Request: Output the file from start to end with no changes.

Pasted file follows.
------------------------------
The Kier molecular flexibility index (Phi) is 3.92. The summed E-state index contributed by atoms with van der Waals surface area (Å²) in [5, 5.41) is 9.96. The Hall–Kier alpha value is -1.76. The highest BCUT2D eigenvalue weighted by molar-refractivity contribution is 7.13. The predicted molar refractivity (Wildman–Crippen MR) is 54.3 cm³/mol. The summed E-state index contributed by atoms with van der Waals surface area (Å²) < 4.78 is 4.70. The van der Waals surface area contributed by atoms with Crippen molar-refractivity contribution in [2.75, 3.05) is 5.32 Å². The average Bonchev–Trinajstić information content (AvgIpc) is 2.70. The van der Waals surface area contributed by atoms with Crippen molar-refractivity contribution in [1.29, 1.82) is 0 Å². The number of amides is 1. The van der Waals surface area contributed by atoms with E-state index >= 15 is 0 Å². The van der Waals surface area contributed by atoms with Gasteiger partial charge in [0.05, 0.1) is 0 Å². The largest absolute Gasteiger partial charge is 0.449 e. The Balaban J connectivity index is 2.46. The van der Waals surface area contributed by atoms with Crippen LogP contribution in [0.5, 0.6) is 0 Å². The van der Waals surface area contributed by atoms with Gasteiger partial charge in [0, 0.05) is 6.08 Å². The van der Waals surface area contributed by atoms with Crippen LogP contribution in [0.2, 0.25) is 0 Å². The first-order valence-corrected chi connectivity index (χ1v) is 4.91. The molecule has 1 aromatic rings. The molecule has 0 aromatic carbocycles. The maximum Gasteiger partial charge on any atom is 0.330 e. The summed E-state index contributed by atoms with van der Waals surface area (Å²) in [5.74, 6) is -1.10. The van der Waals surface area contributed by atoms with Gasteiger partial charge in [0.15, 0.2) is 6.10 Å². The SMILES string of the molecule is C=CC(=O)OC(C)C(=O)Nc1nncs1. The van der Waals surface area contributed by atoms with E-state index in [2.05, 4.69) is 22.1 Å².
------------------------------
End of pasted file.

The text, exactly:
The Kier molecular flexibility index (Phi) is 3.92. The summed E-state index contributed by atoms with van der Waals surface area (Å²) in [5, 5.41) is 9.96. The Hall–Kier alpha value is -1.76. The highest BCUT2D eigenvalue weighted by molar-refractivity contribution is 7.13. The predicted molar refractivity (Wildman–Crippen MR) is 54.3 cm³/mol. The summed E-state index contributed by atoms with van der Waals surface area (Å²) < 4.78 is 4.70. The van der Waals surface area contributed by atoms with Crippen molar-refractivity contribution in [2.75, 3.05) is 5.32 Å². The average Bonchev–Trinajstić information content (AvgIpc) is 2.70. The van der Waals surface area contributed by atoms with Crippen molar-refractivity contribution in [1.29, 1.82) is 0 Å². The number of amides is 1. The van der Waals surface area contributed by atoms with E-state index >= 15 is 0 Å². The van der Waals surface area contributed by atoms with Gasteiger partial charge in [0.05, 0.1) is 0 Å². The largest absolute Gasteiger partial charge is 0.449 e. The Balaban J connectivity index is 2.46. The van der Waals surface area contributed by atoms with Crippen LogP contribution in [0.5, 0.6) is 0 Å². The van der Waals surface area contributed by atoms with Gasteiger partial charge in [0, 0.05) is 6.08 Å². The van der Waals surface area contributed by atoms with Crippen LogP contribution in [0.2, 0.25) is 0 Å². The first-order valence-corrected chi connectivity index (χ1v) is 4.91. The molecule has 1 aromatic rings. The molecule has 0 aromatic carbocycles. The maximum Gasteiger partial charge on any atom is 0.330 e. The summed E-state index contributed by atoms with van der Waals surface area (Å²) in [5.74, 6) is -1.10. The van der Waals surface area contributed by atoms with Gasteiger partial charge in [0.15, 0.2) is 6.10 Å². The SMILES string of the molecule is C=CC(=O)OC(C)C(=O)Nc1nncs1. The van der Waals surface area contributed by atoms with E-state index in [2.05, 4.69) is 22.1 Å².